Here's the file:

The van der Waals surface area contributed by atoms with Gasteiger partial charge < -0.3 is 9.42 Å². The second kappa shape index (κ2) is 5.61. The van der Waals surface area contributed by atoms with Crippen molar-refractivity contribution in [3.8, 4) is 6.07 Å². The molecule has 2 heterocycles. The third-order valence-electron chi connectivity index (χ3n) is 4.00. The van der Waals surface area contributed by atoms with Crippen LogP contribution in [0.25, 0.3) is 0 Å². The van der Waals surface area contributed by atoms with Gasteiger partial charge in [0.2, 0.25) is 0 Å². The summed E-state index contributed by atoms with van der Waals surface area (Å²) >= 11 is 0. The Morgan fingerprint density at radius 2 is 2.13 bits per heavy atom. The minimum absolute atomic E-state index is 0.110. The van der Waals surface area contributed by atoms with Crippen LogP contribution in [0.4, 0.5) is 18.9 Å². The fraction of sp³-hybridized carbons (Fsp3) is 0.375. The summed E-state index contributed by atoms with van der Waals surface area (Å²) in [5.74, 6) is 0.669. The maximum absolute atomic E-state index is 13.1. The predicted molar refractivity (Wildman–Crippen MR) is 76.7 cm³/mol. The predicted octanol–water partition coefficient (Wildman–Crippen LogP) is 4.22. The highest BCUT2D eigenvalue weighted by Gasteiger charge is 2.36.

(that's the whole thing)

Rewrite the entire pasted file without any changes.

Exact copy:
The van der Waals surface area contributed by atoms with Gasteiger partial charge < -0.3 is 9.42 Å². The second kappa shape index (κ2) is 5.61. The van der Waals surface area contributed by atoms with Crippen molar-refractivity contribution in [3.8, 4) is 6.07 Å². The molecule has 2 heterocycles. The third-order valence-electron chi connectivity index (χ3n) is 4.00. The van der Waals surface area contributed by atoms with Crippen LogP contribution in [0.25, 0.3) is 0 Å². The van der Waals surface area contributed by atoms with Gasteiger partial charge in [0.2, 0.25) is 0 Å². The summed E-state index contributed by atoms with van der Waals surface area (Å²) >= 11 is 0. The Morgan fingerprint density at radius 2 is 2.13 bits per heavy atom. The minimum absolute atomic E-state index is 0.110. The van der Waals surface area contributed by atoms with Crippen LogP contribution in [0.4, 0.5) is 18.9 Å². The fraction of sp³-hybridized carbons (Fsp3) is 0.375. The summed E-state index contributed by atoms with van der Waals surface area (Å²) in [5.74, 6) is 0.669. The maximum absolute atomic E-state index is 13.1. The predicted molar refractivity (Wildman–Crippen MR) is 76.7 cm³/mol. The predicted octanol–water partition coefficient (Wildman–Crippen LogP) is 4.22. The highest BCUT2D eigenvalue weighted by Gasteiger charge is 2.36.